Figure 1 illustrates the similar process flows of User-Centered Design and Design Thinking.
The Role of the User
One of the ways in which UCD and Design Thinking processes differ is in the roles that users play. As Karat and Karat (2003, p. 539) wrote:
There is general agreement that this goal [usability] is achieved through the involvement of potential users in system design. In this we feel we must be somewhat less specific about what role users play in the process than some argue for. For example, in the participatory design community, approaches have been developed to enable the users to take active roles in many design activities. In the context in which these techniques were developed (Scandinavian countries with strong labor unions), users have the right to design their work environments. It is likely that techniques derived from this experience might need to be modified to fit use contexts that are different. System design is ultimately a partnership between developer and user, and the level of partnership between user and developer is a factor that will vary.
The role of the users in Design Thinking is similar to their role in older participatory design methods: a small group of key users engages in the earliest stages of Design Thinking as advisors. However, as Karat and Karat pointed out, there is nothing in UCD that prohibits participatory design.
The Role of Quantitative UX Measurement
Two steps in the description of UCD do not appear in the Design Thinking description—Competitive Evaluation and Benchmark Assessment. Both of these steps involve quantitative UX measurement of objective (e.g., successful task completion and task completion times) and subjective (e.g., perceived usability, customer satisfaction, likelihood to recommend) metrics for the purpose of establishing UX benchmarks (in Competitive Evaluation) and determining whether those benchmarks have been met (in Benchmark Assessment).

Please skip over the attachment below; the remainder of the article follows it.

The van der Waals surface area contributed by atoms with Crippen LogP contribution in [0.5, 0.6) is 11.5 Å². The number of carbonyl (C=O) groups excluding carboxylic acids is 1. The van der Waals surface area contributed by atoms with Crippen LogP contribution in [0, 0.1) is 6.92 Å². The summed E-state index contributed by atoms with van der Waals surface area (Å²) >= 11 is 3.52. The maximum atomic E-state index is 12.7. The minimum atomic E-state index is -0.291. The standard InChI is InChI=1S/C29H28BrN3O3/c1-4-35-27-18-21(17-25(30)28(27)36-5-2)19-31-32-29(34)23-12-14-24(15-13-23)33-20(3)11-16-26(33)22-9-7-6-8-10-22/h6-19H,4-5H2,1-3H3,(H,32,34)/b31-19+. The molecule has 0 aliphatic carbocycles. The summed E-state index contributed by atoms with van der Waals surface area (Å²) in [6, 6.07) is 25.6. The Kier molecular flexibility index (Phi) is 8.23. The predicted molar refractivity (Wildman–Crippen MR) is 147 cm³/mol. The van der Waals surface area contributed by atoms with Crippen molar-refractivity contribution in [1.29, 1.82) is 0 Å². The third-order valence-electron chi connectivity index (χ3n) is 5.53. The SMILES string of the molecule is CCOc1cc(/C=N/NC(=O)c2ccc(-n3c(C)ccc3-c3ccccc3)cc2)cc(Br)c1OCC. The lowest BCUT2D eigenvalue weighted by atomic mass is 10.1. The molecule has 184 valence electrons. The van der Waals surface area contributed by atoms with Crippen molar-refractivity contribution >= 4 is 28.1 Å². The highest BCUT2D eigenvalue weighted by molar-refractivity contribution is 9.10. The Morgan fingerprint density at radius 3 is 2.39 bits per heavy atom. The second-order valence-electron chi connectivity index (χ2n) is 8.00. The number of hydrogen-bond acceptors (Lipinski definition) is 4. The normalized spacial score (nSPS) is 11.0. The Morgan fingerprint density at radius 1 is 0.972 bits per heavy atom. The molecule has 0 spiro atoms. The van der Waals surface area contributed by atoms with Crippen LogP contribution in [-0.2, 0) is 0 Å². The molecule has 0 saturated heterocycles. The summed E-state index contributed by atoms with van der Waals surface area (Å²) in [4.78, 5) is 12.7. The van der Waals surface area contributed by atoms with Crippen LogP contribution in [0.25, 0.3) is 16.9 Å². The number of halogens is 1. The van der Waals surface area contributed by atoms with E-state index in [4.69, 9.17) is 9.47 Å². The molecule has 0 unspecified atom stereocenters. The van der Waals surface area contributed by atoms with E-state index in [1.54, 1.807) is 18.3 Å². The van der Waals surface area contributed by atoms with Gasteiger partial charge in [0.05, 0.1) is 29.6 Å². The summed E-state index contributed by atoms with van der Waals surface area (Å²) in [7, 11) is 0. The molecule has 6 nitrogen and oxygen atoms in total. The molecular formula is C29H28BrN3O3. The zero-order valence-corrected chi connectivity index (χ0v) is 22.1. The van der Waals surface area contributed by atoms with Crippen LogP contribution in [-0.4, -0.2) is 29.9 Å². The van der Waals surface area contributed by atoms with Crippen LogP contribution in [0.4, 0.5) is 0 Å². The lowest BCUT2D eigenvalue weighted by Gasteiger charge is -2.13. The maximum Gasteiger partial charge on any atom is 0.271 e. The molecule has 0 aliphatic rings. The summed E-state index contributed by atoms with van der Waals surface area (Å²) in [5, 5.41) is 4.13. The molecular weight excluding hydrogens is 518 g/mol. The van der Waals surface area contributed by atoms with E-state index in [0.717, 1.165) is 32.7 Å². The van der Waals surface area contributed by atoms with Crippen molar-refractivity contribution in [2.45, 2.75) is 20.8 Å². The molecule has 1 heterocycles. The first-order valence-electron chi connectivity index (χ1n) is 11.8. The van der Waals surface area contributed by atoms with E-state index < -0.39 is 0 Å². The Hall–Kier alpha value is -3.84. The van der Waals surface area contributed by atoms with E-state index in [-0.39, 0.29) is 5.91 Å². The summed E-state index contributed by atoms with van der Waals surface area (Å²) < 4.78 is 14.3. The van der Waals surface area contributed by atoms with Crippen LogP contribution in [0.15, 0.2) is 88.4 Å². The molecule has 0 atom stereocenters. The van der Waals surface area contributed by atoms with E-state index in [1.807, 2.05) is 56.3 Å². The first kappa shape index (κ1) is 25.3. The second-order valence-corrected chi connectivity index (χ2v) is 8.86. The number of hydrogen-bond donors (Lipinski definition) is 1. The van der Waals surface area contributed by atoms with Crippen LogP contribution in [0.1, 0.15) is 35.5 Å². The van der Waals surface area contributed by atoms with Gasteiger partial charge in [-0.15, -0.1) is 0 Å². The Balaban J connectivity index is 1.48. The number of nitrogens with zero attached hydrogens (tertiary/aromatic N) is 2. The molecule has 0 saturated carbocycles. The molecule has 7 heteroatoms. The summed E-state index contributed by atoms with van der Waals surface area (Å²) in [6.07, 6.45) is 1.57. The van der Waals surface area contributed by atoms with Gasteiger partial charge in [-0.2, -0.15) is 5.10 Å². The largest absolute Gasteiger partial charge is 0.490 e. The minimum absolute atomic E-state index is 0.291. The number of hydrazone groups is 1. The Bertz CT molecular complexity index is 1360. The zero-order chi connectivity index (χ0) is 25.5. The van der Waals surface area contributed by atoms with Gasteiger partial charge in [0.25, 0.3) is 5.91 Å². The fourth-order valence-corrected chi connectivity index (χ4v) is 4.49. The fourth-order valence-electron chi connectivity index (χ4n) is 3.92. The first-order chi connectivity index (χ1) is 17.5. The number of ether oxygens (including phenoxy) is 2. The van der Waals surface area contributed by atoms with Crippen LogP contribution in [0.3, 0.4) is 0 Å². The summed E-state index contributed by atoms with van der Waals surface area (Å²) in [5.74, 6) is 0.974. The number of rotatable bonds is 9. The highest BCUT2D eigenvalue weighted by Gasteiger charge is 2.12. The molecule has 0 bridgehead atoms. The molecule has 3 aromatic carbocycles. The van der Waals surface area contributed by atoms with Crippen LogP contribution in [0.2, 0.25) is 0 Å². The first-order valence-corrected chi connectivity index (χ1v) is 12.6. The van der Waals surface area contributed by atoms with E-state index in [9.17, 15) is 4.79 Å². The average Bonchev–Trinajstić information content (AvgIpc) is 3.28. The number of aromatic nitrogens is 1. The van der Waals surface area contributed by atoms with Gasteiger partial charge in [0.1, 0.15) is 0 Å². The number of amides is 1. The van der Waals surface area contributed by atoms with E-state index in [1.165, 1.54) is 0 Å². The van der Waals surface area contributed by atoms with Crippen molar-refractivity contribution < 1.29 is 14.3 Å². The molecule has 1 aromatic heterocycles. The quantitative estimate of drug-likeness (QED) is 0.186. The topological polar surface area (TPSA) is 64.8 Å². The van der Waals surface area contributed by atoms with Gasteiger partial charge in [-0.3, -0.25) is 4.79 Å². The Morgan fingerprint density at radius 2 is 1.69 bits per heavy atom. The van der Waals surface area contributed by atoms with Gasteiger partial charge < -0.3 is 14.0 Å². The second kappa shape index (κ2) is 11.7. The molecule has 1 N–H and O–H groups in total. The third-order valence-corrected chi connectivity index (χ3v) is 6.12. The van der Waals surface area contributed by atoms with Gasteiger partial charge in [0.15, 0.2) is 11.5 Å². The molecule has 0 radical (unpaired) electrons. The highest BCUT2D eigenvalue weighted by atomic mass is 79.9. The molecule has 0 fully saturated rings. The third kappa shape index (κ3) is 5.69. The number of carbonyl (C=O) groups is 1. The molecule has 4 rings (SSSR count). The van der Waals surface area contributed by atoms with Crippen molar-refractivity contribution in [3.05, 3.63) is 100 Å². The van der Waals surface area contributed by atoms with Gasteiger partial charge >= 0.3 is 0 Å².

Early and Continual Focus on the User
Despite their differences, UCD and Design Thinking are very similar in their early and continual focus on the user, making them cultural analogs of convergent evolution in biology (similar to the evolution of standardized UX questionnaires and the roots of UX methods).
The early steps of UCD (Market Definition and Task Analysis) are done best when they involve a significant amount of user research. The same applies to the Empathy and Synthesis steps of Design Thinking.
Prototyping is an important step in both UCD and Design Thinking. Whichever process you’re following, you don’t stop with the first prototype. Design Thinking may lack the summative steps of UCD, but it shares the more formative steps of developing prototypes and watching users as they attempt to complete tasks, getting insight into how the design might be changed in the next iteration to improve the user experience.
Despite some differences in the role of users and the role of quantitative UX measures, Design Thinking and UCD share a focus on understanding user needs, involving users, prototyping, and continuous improvement through iteration. They have striking similarities in their practices, despite their separate origins: UCD is descended from earlier usability engineering methods and Design Thinking is derived from more traditional professional design practices.